By Sean Jackson
The Federal Bureau of Investigation released an assessment that outlines the potential risk of individuals who they believe operate using fringe conspiracies, stating that the theorists pose a domestic security and terrorist threat.
Yahoo News first reported on the intelligence memo, dated May 30th 2019 and released by the FBI’s Phoenix field office. It states that, “conspiracy-theory-driven domestic extremists” are currently a growing threat in the United States, and cites a number of arrests of individuals motivated by fringe beliefs.
The documents state figures such as QAnon specifically, a secretive individual or network of individuals who purports ideas such as Pizzagate – a theory about a pedophile ring being run by elites – as well as deep state actors attempting to undermine the Trump administration.
While the FBI does not specifically state that all conspiratorial beliefs are dangerous, it does cite attempted or successful violent attacks – such as the Pizzagate conspiracy leading to a man firing a rifle inside Washington, D.C. restaurant Comet Ping Pong where he believed children were being kept for nefarious purposes.
Another incident that the FBI documents include a California man who was arrested with bomb-making materials in his vehicle and had plans to “blow up a satanic temple monument” in Springfield, Illinois in an attempt to “make Americans aware of Pizzagate and the New World Order, who were dismantling society.”
The document states, “The FBI assesses these conspiracy theories very likely will emerge, spread, and involve in the modern information marketplace, occasionally driving both groups and individual extremists to carry out criminal or violent attacks” also highlighting that the intensity of the threat is, “the uncovering of real conspiracies or cover-ups involving illegal, harmful, or unconstitutional activities by government officials or leading political figures.”
While the FBI points to the potential threat of the unveiling of real cover-ups, the documents do not specify which political leaders or which cover-ups they are referring to.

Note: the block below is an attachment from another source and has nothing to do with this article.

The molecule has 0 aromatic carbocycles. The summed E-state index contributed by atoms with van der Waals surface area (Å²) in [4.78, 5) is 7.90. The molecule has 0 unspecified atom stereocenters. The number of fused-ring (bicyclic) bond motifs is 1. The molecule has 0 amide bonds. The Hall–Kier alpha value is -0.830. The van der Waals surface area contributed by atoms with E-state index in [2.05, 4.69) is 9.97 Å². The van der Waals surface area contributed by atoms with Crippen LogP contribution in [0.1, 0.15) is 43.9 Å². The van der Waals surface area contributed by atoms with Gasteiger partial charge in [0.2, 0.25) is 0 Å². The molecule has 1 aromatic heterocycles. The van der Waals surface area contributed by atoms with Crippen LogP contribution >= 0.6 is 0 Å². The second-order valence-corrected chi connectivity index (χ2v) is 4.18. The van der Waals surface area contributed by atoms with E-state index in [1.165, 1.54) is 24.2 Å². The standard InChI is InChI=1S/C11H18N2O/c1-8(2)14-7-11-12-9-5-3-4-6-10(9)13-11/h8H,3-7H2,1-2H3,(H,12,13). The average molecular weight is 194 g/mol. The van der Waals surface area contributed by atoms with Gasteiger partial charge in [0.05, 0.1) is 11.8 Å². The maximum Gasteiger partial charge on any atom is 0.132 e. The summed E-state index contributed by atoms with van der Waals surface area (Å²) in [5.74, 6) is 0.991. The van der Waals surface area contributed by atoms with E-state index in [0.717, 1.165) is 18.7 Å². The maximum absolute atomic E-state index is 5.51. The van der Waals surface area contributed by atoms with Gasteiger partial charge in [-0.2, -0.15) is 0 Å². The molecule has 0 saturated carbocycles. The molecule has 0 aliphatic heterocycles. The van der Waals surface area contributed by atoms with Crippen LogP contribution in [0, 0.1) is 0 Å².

Theory-driven violence is not a new issue, the FBI acknowledges, but they believe that it has been exacerbated by advances in communication and technology, as well as by the increased political divide due to partisan politics leading up to the 2020 presidential elections.
The document says, “The advent of the Internet and social media has enabled promoters of conspiracy theories to produce and share greater volumes of material via online platforms that larger audiences of consumers can quickly and easily access.”
The Bureau states in the bulletin that it is intended to, “inform discussions within law enforcement as they relate to potentially harmful conspiracy theories and domestic extremism.”
David Garrow, a historian and Pulitzer Prize winning author, raises doubts about the FBI’s assumption that violence is motivated by political belief rather than mental illness. “The guy who shot up the pizza place in D.C.: Do we think of him as a right-wing activist, or insane?” Garrow stated, “I don’t think most of us would do a good job in predicting what sort of wacky information could lead someone to violence, or not lead anyone to violence. Pizzagate would be a great example of that.”
Michael German, a fellow with the Brennan Center for Justice’s Liberty and National Security as well as a former FBI agent expresses concerns with the proliferation of the extremist categories, “They like the radicalization theory because it justifies mass surveillance.” German told Yahoo News, “If we know everyone who will do harm is coming from this particular community, mass surveillance is important. We keep broadening the number of communities we include in extremist categories.”